Every crime scene is different. Yet, our primary job as crime scene investigators is always the same: to tie a suspect to the scene. The way to accomplish this goal is to collect as much evidence as possible from the scene and the suspect.

No matter what type of crime scene you encounter, you must be thorough when processing it. In most cases, you’ll begin by looking for fingerprint, DNA, and impression evidence. Process everything that a suspect may have come into contact with. Don’t forget less obvious things like a piece of paper, a car steering wheel, a hat, or a cigarette butt. Make sure you check AFIS for a fingerprint match and CODIS for a DNA. When working with impression evidence, be sure to photograph everything before taking the impressions. That way, you’ll have a record of the evidence if your impressions get damaged during processing. Once you have a suspect, match his fingerprints, DNA, and impressions to what you found at the scene.

The key point to keep in mind is that the scene will dictate what you need from the suspect. For example, if you find a pair of latex gloves at the scene, process the inside of the gloves for prints, then you will need to swab the hands of the suspect for traces of the powder from those gloves. If the victim was shot, test the suspect for gunshot residue. Keep in mind that this evidence is very fragile, so you can only test for residue if you apprehend the suspect within four hours of the crime. If you find blood at the scene, collect all of it, since some may belong to the suspect. The suspect may have cut himself going in or out of a window. When that happens, be sure to collect samples of the blood and samples of the glass found at the scene. Later, you can match the suspect’s blood to what you found at the scene. You may also find glass from the broken window embedded in the suspect’s shoe or boot. If you have the glass sample from the scene, you can make a match.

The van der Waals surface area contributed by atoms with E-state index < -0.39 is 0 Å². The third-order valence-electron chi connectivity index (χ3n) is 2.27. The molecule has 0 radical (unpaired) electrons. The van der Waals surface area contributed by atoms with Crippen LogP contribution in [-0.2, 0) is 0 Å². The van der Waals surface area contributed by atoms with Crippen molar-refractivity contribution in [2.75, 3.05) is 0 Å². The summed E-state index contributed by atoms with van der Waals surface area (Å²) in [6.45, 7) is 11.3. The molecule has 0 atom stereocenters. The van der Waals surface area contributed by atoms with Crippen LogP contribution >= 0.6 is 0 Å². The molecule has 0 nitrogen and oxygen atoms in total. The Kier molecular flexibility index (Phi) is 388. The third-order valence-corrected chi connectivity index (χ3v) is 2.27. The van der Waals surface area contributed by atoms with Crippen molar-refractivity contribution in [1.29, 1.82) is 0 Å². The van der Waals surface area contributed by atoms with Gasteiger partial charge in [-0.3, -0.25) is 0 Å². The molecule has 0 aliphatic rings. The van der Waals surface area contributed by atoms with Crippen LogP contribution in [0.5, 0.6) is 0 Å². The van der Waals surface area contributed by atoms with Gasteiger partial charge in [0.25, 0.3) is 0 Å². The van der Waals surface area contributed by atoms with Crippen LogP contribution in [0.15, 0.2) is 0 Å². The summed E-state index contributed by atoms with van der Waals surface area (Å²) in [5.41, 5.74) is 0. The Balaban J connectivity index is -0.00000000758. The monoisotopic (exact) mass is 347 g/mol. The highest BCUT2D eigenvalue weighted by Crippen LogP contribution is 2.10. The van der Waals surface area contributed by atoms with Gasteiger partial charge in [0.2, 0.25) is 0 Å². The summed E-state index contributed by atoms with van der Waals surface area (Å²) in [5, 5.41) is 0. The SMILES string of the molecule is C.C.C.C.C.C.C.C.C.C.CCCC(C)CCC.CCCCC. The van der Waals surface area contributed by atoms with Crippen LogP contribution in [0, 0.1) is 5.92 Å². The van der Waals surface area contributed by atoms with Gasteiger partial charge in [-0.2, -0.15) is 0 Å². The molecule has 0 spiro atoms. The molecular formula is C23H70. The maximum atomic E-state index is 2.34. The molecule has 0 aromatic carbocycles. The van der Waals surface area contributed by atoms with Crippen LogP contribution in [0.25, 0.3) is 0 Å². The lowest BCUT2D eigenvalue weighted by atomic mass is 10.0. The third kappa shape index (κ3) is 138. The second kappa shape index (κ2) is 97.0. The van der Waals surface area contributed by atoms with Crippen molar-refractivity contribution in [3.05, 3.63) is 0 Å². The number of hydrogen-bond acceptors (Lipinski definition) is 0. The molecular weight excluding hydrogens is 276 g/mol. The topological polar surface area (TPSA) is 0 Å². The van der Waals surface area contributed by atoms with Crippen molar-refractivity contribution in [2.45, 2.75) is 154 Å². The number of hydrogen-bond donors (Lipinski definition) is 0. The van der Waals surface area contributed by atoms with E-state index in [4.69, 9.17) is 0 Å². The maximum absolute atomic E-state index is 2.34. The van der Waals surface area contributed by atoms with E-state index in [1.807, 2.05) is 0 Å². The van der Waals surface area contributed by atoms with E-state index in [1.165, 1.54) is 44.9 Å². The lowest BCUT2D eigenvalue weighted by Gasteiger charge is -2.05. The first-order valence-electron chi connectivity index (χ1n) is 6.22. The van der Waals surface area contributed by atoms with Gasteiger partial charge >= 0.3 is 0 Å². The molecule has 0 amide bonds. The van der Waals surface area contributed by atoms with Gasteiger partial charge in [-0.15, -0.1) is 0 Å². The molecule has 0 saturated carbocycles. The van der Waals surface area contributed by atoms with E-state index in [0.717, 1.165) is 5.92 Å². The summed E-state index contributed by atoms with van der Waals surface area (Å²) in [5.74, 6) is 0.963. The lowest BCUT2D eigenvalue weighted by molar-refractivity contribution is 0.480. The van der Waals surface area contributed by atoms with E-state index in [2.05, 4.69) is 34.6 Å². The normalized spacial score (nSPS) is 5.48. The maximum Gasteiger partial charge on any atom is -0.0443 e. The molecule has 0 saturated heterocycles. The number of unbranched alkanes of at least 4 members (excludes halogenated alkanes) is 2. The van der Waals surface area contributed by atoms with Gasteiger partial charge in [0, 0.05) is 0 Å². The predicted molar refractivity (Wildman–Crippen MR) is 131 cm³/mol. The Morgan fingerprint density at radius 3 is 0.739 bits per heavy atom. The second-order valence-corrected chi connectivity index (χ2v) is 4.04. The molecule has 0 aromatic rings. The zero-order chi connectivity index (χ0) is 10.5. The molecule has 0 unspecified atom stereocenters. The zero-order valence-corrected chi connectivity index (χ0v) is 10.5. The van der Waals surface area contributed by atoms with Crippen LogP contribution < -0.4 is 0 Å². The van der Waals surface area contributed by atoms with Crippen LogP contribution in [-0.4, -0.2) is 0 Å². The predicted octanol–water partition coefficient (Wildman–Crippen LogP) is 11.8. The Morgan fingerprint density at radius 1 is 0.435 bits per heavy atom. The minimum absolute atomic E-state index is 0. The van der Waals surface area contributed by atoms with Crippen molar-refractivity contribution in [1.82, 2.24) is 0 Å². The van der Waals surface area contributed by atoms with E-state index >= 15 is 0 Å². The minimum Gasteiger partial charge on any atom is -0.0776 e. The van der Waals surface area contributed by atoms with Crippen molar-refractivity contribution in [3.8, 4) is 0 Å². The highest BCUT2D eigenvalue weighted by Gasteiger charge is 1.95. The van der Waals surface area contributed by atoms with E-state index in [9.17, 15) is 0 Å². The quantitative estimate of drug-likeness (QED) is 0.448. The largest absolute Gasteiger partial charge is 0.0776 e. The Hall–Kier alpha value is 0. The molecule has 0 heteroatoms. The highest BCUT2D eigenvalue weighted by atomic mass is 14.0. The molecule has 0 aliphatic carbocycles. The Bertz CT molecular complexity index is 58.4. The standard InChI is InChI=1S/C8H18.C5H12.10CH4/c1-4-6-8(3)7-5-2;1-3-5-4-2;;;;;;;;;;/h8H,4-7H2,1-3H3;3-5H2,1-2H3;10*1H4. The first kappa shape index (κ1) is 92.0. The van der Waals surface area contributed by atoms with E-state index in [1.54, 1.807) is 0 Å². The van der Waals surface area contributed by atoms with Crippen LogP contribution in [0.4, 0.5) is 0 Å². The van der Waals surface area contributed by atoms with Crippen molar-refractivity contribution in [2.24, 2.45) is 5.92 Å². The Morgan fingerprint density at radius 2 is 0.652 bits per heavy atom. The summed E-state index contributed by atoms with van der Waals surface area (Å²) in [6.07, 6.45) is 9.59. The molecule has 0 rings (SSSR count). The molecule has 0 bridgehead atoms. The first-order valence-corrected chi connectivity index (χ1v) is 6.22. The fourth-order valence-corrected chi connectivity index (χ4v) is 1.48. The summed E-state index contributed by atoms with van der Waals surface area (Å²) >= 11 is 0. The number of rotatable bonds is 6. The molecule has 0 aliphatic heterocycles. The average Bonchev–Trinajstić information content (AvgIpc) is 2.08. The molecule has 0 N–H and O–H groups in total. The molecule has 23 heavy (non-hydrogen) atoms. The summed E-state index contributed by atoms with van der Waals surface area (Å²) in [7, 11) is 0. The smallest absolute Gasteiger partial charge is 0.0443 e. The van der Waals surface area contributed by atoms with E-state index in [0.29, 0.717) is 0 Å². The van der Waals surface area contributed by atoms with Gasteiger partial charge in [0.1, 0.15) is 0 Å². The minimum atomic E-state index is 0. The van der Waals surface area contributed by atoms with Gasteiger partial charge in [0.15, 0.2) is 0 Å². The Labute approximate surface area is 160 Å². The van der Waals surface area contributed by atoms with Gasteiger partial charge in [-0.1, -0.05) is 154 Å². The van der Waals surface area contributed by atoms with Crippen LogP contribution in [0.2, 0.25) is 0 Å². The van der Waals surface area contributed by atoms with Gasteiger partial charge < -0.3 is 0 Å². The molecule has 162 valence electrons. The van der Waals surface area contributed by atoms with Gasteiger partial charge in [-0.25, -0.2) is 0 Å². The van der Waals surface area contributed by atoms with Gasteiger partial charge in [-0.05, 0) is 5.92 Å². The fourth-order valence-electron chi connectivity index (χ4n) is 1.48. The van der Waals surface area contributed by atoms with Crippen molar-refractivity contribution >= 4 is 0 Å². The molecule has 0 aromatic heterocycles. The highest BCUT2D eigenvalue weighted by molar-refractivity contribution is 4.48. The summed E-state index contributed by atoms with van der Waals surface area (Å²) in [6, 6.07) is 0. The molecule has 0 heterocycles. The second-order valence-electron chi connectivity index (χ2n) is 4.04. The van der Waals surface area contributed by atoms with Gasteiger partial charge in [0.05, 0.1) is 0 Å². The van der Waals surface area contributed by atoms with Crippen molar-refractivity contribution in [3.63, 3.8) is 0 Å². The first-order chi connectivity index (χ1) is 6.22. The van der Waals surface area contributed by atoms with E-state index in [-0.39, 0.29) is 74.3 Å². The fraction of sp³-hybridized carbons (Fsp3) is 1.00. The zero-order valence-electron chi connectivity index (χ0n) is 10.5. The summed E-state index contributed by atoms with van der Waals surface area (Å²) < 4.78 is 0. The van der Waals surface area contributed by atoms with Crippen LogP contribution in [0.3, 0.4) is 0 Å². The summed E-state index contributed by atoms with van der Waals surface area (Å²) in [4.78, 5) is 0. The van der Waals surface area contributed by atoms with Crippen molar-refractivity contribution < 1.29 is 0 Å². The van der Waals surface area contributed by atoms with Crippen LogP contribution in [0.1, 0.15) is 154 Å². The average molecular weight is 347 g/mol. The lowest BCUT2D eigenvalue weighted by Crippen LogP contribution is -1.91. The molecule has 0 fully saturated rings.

Often you’ll find other types of trace evidence at the scene which you can tie to the suspect. Examples include hairs, various kinds of fibers, plant matter, soils, etc. Collect this evidence from clothing, bedding, carpets, upholstered items such as chairs and sofas, and the interiors of cars, etc. Use a vacuum to collect the evidence from carpets, upholstery, and cars. Look for the same evidence on the suspect. If you apprehend a suspect relatively quickly after the crime occurred, you may find trace evidence from the victim on the suspect’s clothing. Alternatively, you may be able to match fibers from his clothing or his hair to trace evidence found at the scene. This kind of evidence may prove crucial to your case.

For some crime scenes, you’ll also need to gather additional evidence. If the victim was sexually assaulted, you’ll need to collect as much evidence as possible from the victim, the scene, and the suspect. The victim’s rape kit should be collected at the hospital or medical center as soon after the assault as possible. At the scene, check all surfaces for evidence of bodily fluids. Once a suspect is apprehended, collect DNA with a buccal swab. Also collect bodily fluids and head and pubic hair samples. For scenes involving fires or bombs, you also need to look for specific types of evidence. At a bomb scene, look for fragments and residue. These may tell you how the bomb was detonated. You may also be able to trace the residue to the suspect, since residue can be found on clothing, shoes, and skin. Suspects will often try to remove residue from their skin, clothing, and shoes. In many cases we can still recover residue from the cracks and crevices of their shoes—places where a suspect can’t see it, but we can still find it. At a fire scene, make sure you test any evidence you find for prints. You’d be surprised at how often a suspect will start a fire with gasoline or kerosene and then leave the container—and his prints—behind.

No matter the crime scene, approach it with professionalism and care. Things like small drops of blood might not seem like much, but they allow you to tie the suspect to the scene. Even if you have what seems like an iron-clad confession from a suspect, you can’t afford to become lackadaisical with evidence. What if the confession gets thrown out on a technicality? If you didn’t bother to collect evidence, your lack of effort will come back to haunt you. Don’t let yourself fall into that trap. Make sure you collect all the evidence you can from every crime scene and suspect. In the end, your efforts will result in solid cases that will hold up in court.

Dick Warrington is in research and development and a crime scene consultant and training instructor for the Lynn Peavey Company.